One of the first targets on the first day of the current round of war between Israel and Hamas was al-Wafa hospital in eastern Gaza City. As is the case with other hospitals in Gaza, Hamas used the facility to store rockets and other arms and shelter Hamas fighters, who also use the hospitals’ upper floors for snipers to shoot at IDF soldiers and for rocket launching – some witnessed by a Financial Times reporter. In the case of al-Wafa, the hospital also served Hamas as a command-and-control center. Yesterday (Wednesday), Israel decided that enough was enough, and that allowing Hamas fighters the freedom to operate behind the patients and staff at the hospital, located in central Gaza City, posed too much of a risk for Israeli forces, and Israel Air Force (IAF) planes finished the destruction of the hospital — after the staff heeded IDF warnings and vacated the facility with the remaining patients. A series of powerful secondary explosions proved that the hospital served Hamas for arms storage. The Israeli cabinet is meeting this morning to consider the expansion of the ground war.

  • SpooksU.K. launches inquiry into radiation poisoning of former KGB agent

    British authorities have announced that a public inquiry will be held into the death of former Russian KGB officer who became a British citizen, Alexander Litvinenko.Litvinenko, 43, died in 2006 after he was poisoned with radioactive polonium while drinking tea with two former KGB agents at a London hotel.

  • Border securityEffectiveness of Texas National Guard border troop surge questioned

    Texas governor Rick Perry’s plan to send nearly 1,000 Texas National Guardtroops to the Rio Grande Valley has been applauded by the governor’s supporters, but critics question its effectiveness. Gov. Perry’s decision to send nearly 1,000 guardsmen to the Rio Grande Valley is described as “symbolic,” and top officials in border counties agree that sending more guardsmen to the border would bring little change to the current situation.

  • ImmigrationWave of illegal children immigrants shifts debate on use of executive powers

    After several immigration bills stalled in Congress, President Barack Obama, in 2012 and 2013, issued a series of executive orders to limit the number of deportations of illegal immigrants. Many who advocated a tougher stance on immigration have charged Obama with failure to consult with Congress. The Obama administration is now trying to find a way to deport Central American illegal immigrants, many of them unaccompanied children, without running afoul of a George W. Bush 2008 law which makes such deportation difficult – and some of his immigration criticswant him to take executive action on the issue, a shift from their usual criticism that he has abused his executive powers.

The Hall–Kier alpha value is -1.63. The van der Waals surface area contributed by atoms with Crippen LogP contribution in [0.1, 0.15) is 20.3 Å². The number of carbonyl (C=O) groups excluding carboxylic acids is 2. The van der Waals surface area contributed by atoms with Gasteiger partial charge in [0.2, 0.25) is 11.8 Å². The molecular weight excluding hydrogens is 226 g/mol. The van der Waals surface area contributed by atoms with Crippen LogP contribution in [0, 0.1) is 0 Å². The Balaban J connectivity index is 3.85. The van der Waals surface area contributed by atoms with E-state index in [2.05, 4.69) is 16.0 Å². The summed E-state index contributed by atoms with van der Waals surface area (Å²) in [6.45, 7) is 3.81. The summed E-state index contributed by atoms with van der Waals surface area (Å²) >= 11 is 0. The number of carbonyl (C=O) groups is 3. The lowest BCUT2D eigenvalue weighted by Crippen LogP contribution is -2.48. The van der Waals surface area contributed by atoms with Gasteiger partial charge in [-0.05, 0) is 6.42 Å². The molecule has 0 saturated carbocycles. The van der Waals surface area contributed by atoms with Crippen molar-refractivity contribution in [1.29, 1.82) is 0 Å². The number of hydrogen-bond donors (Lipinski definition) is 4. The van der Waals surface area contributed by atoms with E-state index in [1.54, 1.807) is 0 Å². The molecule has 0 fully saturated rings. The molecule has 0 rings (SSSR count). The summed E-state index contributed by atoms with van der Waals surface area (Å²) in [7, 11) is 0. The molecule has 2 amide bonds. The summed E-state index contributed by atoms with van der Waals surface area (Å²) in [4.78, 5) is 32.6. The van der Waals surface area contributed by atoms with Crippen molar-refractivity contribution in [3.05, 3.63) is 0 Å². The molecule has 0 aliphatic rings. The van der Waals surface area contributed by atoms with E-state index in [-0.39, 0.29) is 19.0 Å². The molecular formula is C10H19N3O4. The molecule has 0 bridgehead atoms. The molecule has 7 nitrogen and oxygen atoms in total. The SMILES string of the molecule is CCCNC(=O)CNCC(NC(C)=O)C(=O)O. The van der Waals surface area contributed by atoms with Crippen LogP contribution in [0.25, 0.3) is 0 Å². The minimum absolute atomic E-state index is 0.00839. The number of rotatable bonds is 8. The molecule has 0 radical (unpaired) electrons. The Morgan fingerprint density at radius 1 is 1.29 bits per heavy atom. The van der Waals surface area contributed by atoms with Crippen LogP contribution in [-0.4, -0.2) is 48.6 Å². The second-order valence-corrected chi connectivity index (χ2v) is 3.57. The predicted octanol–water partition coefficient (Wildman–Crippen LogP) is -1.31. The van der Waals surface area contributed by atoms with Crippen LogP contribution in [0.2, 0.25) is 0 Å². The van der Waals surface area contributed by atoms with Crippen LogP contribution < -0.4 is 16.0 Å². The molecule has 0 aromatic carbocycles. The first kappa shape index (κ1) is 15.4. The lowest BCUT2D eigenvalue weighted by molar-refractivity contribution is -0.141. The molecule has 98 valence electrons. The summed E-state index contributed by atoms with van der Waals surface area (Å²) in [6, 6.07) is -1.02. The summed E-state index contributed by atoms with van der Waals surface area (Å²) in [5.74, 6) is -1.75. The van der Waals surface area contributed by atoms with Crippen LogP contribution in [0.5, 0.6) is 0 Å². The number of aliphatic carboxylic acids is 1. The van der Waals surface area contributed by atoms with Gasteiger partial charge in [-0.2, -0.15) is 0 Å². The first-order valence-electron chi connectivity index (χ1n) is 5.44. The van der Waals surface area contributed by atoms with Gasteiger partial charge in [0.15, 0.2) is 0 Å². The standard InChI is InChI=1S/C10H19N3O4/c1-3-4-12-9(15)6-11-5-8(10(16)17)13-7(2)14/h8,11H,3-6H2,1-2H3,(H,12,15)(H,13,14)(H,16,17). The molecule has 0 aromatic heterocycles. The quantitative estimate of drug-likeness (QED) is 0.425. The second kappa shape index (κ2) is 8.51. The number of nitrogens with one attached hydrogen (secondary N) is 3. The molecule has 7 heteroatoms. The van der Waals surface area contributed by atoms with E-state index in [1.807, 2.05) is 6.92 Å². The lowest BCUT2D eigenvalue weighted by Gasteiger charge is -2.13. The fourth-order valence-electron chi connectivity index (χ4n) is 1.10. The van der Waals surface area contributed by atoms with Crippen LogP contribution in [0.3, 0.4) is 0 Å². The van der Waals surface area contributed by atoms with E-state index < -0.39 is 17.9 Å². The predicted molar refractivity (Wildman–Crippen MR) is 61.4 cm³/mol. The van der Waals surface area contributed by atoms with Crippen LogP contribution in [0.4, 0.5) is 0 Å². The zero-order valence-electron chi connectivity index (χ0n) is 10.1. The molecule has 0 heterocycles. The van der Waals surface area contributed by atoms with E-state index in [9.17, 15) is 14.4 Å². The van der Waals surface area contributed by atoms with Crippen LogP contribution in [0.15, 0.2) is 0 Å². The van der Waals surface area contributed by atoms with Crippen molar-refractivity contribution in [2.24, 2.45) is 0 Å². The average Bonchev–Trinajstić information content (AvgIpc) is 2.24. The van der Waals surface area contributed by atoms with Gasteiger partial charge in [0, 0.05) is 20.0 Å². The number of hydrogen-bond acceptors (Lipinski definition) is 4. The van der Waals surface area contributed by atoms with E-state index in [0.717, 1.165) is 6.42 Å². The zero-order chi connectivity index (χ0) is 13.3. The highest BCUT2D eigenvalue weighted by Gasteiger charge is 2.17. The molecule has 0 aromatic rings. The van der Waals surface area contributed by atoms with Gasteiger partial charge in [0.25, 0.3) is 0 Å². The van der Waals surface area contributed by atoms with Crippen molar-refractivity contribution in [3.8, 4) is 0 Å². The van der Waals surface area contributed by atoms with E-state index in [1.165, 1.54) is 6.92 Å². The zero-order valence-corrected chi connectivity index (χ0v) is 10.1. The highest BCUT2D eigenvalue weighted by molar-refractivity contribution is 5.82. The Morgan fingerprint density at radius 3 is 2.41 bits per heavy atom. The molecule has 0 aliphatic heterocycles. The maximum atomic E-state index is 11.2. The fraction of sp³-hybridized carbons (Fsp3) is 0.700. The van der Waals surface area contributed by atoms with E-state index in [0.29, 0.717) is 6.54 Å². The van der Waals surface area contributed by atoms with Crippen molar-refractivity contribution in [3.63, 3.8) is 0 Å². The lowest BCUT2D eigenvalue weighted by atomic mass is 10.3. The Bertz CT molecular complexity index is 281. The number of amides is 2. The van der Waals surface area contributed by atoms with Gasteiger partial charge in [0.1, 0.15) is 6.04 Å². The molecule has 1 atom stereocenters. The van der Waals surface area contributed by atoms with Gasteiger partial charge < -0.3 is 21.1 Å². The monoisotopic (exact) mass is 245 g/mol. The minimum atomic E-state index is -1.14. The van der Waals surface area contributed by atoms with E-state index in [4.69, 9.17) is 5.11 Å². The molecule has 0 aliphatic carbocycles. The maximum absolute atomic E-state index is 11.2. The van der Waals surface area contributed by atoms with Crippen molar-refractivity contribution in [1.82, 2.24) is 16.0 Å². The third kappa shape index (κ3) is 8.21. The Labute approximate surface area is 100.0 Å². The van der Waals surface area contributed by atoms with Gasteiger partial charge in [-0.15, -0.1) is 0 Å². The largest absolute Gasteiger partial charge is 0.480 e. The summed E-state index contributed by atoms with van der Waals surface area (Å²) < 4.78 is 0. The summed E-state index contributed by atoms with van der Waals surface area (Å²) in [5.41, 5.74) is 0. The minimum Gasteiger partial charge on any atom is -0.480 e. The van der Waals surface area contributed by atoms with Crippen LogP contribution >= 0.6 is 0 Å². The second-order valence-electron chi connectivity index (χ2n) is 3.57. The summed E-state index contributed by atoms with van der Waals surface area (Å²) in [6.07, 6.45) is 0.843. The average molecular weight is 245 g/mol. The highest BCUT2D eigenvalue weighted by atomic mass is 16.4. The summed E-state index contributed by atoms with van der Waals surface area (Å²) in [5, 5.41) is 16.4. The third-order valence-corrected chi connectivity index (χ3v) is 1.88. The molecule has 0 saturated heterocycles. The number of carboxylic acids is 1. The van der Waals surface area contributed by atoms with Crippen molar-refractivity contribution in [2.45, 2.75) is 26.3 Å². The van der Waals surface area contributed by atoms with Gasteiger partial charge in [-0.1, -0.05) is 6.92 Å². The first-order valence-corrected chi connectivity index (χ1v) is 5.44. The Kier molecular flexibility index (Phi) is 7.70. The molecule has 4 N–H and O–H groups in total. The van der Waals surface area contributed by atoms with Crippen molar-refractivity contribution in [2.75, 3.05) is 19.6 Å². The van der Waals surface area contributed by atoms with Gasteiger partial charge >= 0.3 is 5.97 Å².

• TerrorismAzamat Tazhayakov, Dzhokhar Tsarnaev’s friend, guilty of conspiracy charges

    Azamat Tazhayakov, who removed a backpack from the dorm room of Boston bombing suspect Dzhokhar Tsarnaev, has been found guilty by a Boston jury of impeding an investigation and conspiracy. Tazhayakov was one of three college friends of Tsarnaev charged following the bombing. Tazhayakov could face up to five years in jail and a fine of $250,000.

  • BiolabsThe number of labs handling deadly germs grows, and so do calls for regulating lab safety

    The number of labs handling dangerous pathogens continues to grow, and so does the number of accidents involving dangerous pathogens. The number of reported accidents involving dangerous microbes grew rapidly from just sixteen in 2004 to 128 in 2008, and 269 in 2010, the last year reported.Experts note that currently there is no single federal agency responsible for assessing overall laboratory needs — instead, departments and agencies only assess the needs for labs relative to their respective missions.

  • ImmigrationNYC forms a task force to coordinate accommodation for migrant children

    New York City officials have formed a task force to help coordinate accommodation for Central American children who have arrived in the city in recent months after weeks and months of living under the care of immigration and border officials near the Southwest border. Since October 2013, federal officials have sent more than 3,200 children to New York City and elsewhere in the state to live with relatives or guardians, and about 7,000 more are expected to arrive in the coming months, according to officials who have been briefed by federal authorities.

  • Driverless carsFBI: driverless cars could be used as bombs-on-wheels

    Whether or not a driverless car, from Google or any other company, ever makes it to market, the FBI thinks it may be a “game changing” vehicle which could dramatically change high-speed car chases so that the pursued vehicle would have an advantage over the pursuing car. An agency report also warned that such cars may be used as “lethal weapons.”